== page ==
While social and environmental factors are relevant to the generation of innovations, so too is individual capacity and differences in individual capacity, and these differences are probably easier to measure and manipulate than social and environmental factors. So despite the complaints of the previous section, individual adaptability is a natural starting point in identifying the source of new behaviours, and especially in the experimental study of new behaviours. Perhaps most obviously, the capacity to innovate depends on the potential motor repertoire. The larger that potential repertoire, and the more that repertoire is under fine-grained, top-down control, the more likely it is that an agent will have the behavioural potential to produce a new and adaptive act/act sequence. Motor repertoire is in part cognitive, depending on perceptual and control capacities, but morphology has a huge imprint on repertoire: compare elephants and horses. Elephants have far greater capacities to manipulate their environment. It is notable that ‘innovation’ is not even in the index of a fairly standard collection on elephants’ behaviour . Obviously, repertoire and adaptive plasticity coevolve with other characteristics. The sheer size and power of elephants presumably lowers their vulnerability to predation, and hence the cost of experiment, while their long lives and large range sizes makes it likely that they encounter changed conditions, increasing the pay-offs for adaptive plasticity. (The role of extended life histories  makes it somewhat surprising that low innovation rates are reported for seabirds, as many of them are very long-lived and wide-ranging). Cetaceans are an important contrast case, as some of them are highly encephalized, with complex social lives, and yet their capacities to manipulate their environment are relatively limited. It would be very difficult to identify and study the rates of (say) orca innovation, but even information on a single such lineage would test the relationships between morphology, motor repertoire, individual adaptability and innovation rates.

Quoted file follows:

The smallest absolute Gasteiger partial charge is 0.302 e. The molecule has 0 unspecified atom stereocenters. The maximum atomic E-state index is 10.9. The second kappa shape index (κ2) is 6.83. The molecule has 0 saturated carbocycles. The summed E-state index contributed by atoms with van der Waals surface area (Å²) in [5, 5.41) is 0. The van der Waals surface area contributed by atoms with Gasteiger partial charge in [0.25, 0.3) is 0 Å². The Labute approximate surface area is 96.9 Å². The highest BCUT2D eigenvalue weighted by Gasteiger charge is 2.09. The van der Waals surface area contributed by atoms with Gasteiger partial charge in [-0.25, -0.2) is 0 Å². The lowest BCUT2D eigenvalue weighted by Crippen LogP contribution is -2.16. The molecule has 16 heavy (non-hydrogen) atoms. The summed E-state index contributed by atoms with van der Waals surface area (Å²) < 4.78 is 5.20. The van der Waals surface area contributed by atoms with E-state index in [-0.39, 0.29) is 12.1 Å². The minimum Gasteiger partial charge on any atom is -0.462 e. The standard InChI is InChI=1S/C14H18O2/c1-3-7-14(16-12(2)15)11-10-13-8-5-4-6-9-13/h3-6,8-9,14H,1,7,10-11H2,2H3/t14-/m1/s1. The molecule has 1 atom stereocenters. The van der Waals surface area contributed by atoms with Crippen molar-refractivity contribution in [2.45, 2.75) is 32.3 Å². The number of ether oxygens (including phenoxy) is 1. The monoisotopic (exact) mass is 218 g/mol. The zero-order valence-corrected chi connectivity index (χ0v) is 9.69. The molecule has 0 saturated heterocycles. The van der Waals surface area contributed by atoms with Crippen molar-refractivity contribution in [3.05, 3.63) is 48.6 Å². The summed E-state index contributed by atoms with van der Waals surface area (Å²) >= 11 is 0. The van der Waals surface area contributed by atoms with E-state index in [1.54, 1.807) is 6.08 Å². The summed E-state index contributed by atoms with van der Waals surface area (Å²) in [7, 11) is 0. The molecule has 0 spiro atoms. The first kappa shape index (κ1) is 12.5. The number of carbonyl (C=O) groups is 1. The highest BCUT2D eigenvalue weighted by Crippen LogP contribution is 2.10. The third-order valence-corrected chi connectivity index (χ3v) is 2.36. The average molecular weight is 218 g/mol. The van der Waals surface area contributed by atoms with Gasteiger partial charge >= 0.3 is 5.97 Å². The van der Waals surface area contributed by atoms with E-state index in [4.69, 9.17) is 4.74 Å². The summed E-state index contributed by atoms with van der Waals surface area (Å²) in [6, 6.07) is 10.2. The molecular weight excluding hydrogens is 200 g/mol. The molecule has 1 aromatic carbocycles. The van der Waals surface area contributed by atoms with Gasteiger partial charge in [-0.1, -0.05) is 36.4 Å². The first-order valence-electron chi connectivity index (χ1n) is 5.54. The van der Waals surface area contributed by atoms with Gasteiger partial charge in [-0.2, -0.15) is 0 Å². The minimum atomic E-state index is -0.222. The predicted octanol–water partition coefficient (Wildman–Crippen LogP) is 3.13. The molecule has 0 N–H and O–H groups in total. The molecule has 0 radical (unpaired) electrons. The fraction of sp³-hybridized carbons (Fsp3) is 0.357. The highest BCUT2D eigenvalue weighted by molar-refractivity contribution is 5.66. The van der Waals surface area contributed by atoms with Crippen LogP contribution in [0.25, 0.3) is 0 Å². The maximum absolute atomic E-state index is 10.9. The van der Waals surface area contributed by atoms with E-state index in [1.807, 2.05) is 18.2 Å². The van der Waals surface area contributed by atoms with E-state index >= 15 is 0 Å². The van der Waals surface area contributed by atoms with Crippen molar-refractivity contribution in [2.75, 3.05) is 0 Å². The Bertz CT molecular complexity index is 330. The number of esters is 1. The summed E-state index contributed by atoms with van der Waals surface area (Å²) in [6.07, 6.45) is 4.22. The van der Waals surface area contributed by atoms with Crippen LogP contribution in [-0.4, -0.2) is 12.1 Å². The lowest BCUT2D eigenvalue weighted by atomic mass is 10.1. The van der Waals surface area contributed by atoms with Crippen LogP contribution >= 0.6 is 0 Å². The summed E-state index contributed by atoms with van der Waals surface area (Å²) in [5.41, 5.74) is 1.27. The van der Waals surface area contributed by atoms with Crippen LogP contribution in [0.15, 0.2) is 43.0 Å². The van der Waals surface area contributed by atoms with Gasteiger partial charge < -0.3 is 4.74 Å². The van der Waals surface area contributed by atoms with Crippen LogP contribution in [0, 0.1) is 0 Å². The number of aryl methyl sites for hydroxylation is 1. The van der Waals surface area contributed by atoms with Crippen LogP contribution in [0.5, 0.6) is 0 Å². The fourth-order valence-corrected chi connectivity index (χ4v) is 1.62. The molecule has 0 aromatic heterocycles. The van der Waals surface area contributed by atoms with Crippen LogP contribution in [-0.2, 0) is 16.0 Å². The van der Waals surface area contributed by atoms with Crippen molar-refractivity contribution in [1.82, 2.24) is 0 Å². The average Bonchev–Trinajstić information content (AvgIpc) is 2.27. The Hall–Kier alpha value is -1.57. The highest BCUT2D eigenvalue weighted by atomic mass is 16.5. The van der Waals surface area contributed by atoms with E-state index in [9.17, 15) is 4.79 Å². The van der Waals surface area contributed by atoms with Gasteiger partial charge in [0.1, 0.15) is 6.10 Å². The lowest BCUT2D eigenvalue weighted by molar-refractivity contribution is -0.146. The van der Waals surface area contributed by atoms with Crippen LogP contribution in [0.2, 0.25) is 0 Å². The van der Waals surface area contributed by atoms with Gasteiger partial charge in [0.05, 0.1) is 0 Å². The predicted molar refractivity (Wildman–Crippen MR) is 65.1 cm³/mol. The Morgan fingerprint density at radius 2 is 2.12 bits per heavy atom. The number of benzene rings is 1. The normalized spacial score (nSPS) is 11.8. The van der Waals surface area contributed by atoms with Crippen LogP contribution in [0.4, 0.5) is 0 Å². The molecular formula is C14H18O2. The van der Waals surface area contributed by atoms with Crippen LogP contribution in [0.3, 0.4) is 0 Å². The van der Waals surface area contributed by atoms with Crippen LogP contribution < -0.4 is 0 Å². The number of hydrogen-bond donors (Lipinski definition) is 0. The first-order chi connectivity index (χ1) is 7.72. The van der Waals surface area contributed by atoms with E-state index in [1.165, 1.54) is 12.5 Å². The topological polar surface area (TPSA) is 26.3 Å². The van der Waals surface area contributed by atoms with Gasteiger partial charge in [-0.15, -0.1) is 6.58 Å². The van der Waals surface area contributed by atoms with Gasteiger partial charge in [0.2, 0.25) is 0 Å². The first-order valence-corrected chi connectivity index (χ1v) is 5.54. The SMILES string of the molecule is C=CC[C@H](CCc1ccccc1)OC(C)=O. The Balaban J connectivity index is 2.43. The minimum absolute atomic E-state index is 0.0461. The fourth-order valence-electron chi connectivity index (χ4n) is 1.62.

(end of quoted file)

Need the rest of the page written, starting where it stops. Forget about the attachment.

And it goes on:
There is relatively little on morphological constraints on, or preadaptations for, individual adaptability in this issue (with the partial exception of Tebbich et al. ). Instead, most of the analysis is on the influence of cognitive and motivational factors on individual adaptability. For example, Sol et al.  develop and defend a version of their ‘cognitive buffer hypothesis'. Population-level innovations are occasional manifestations of individual adaptive plasticity, and that plasticity evolves by reducing adult mortality in the face of unpredictable environmental events. Individual adaptive plasticity varies between lineages (and hence so does innovation rates) because the costs of plasticity are worth paying for longer lived ecological generalists that spread their reproductive effort over many episodes. Plasticity is relatively cheap for generalists, as they need good learning skills to learn the recognition, assessment and manipulation skills that support their broader foraging capacities. So innovation propensity, a future-directed life-history strategy, and increased brain size tend to coevolve in generalist species that are frequently exposed to unpredictable conditions.